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Tesla Roadster Batteries Are Failing, Revealing End Of Life Symptoms

Gruber Motor Company, a Tesla service provider with a particular focus on the original Roadster, has released detailed information on how the battery packs in these cars begin to reach their end of life. According to the company, this information can teach us the symptoms to expect when multi-cell battery packs reach end of life in the many long-range EVs that came after the Roadster.

The video posted on Gruber’s YouTube channel explains that roadsters with batteries reaching end-of-life experience a significant drop in performance when their packs fail when they’re unable to exceed 60 mph, certainly at one Driving on the freeway or even driving up hills. Symptoms are subtle at first, in what one affected owner describes as “spongy pedal feel,” but then rapidly escalate, eventually rendering the car undriveable.

Original red Tesla Roadster

However, these results come from an unexpected source. Gruber has found that while roadsters are still intact with their original 200-mile range battery packs, cars equipped with the improved 400-mile range package that Tesla has been offering since 2016 are the ones starting out to fail.

The very first Tesla Roadsters were sold back in 2008 and are now 15 years old. Gruber quotes the automaker’s original chief technology officer, JB Straubel, as the expected lifetime of these original first generation multi-cell battery packs was 10 years. However, Straubel himself, who owns one of the earliest roadsters, publicly commented last year that he is surprised to report that his car is still running well, and he has revised his estimate the service life of the original packaging up to 15 years. Gruber’s own data supports this, with the company reporting that most roadsters it services with the original 200-mile range battery pack are still healthy, with no signs of slowing down.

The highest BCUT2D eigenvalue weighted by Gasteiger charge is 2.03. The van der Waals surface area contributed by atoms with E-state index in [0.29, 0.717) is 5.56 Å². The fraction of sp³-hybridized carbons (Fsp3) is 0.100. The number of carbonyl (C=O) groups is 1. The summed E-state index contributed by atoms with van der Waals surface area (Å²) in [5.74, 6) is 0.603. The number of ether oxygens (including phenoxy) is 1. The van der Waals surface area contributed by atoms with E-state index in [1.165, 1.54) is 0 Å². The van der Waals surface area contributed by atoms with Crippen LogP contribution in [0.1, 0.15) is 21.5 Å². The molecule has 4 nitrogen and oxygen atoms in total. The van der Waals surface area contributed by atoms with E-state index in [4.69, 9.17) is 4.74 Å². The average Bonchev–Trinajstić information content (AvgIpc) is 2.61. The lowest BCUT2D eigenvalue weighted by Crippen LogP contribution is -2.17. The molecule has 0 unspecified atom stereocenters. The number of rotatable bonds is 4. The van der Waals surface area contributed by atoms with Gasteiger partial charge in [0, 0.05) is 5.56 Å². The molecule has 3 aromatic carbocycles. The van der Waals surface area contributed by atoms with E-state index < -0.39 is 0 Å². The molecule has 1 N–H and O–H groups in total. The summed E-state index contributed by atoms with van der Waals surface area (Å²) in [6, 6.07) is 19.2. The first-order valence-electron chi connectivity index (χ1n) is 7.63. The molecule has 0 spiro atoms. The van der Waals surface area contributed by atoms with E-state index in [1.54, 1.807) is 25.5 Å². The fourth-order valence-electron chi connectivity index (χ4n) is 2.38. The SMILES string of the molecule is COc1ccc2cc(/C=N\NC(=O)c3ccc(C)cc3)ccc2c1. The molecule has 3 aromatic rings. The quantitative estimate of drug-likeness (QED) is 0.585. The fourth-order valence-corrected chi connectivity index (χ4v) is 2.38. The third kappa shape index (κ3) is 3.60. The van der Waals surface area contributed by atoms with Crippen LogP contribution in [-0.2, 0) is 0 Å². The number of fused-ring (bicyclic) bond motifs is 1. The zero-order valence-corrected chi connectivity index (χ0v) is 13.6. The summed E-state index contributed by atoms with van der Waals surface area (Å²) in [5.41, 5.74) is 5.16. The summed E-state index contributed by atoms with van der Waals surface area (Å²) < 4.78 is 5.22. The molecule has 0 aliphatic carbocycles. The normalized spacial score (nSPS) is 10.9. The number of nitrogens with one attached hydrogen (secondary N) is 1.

2016, Tesla started the offer roadster Owners of a larger, improved battery pack. The upgraded packs cost a staggering $32,000 but are said to double the roadster’s range to 400 miles and increase its lifespan. These packs have been fitted with upgraded 3.2Ah 18650 cells compared to the 2.2Ah cells used in the original packs. Despite the promise of longer lifespans, these updated packs are now failing.

Gruber began investigating the upgraded packs when it received two separate Roadsters for service, both with upgraded battery packs, which exhibited identical symptoms his technicians had never seen before. After a lengthy and technical investigation, Gruber concluded that a “cell quality issue” was the primary cause of the packs’ failure. Without definitive confirmation from Tesla, they believe the upgrade packs sold between 2016 and 2019 were made in the same production run and so can deteriorate whether used frequently or sitting in a garage. Gruber states that these packs also never achieved their promised full range of 400 miles, eventually adjusting to a maximum range of 200 miles.

The data gathered from Gruber’s research has implications beyond Roadster with the improved battery pack. The Tesla Model S The following roadster uses the same 18650 cells. This data can also teach any EV owner how to tell when their battery pack is reaching the end of its lifespan.

Gruber shared his findings with Tesla. It even shipped an affected roadster to one of the automaker’s service centers for further testing to confirm its findings. The company reports that Tesla’s roadster engineering team is now working closely with them to find a solution.



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